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The Japanese tradition of cherry blossom festival (hanami) is a celebration that is centuries old. It is held throughout Japan and in many other places around the world. The celebration consists of holding parties under the short-lived cherry blossoms as they bloom. These parties may occur during the day or nighttime (the nocturnal equivalent is called yozakura). Countless native citizens and foreign visitors alike celebrate and sometimes even tour Japan by rail during this time to take in all the sights.
Cherry blossom festivals are a unique type of celebration, in that the timing of the festivals depend on when the trees blossom. Furthermore, the flowers only bloom for a very short time — a maximum of two weeks. This means that the country at large has its eye on the trees, ready to burst into celebration as the flowers bloom. Due to this, Japanese news stations actually monitor and report on the “Cherry Blossom Front” (sakura zensen) in what is called “The Blossom Forecast”.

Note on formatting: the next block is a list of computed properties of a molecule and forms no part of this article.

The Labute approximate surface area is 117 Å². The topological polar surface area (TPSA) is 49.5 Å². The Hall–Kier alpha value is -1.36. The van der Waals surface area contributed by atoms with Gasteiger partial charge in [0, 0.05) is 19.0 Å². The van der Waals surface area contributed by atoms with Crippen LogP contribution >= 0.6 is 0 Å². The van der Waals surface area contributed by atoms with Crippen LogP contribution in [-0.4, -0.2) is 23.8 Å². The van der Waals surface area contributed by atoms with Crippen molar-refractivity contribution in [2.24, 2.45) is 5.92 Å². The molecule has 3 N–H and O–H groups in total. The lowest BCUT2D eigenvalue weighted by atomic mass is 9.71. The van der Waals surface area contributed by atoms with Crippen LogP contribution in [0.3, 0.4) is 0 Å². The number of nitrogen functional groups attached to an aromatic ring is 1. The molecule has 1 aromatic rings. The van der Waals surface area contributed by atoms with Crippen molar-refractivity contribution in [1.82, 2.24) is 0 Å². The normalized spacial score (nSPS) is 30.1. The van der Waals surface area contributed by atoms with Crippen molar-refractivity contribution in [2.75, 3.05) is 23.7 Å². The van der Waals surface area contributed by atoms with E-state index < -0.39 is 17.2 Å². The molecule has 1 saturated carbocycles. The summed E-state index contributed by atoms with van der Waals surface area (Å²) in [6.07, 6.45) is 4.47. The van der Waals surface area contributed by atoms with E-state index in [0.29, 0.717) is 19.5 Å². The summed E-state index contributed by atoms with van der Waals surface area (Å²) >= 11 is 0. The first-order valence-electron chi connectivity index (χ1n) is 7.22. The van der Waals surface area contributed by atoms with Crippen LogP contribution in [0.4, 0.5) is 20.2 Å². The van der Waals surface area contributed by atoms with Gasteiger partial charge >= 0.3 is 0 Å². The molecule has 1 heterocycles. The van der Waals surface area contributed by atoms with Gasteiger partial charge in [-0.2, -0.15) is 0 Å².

Sakura (Cherry Blossom Trees)
Sakura, and their ephemeral blooms, in particular, are of great significance in Japanese culture. The festivals dedicated to the trees even inspired a popular folk song called “Sakura, Sakura” or just “Sakura.”
Although the majority of Japanese citizens do not identify as belonging to an organized religion, historically, the two most prominent religions in the country have been Shinto and Buddhism, and these have strongly influenced Japanese culture. Sakura hold significance in both religions.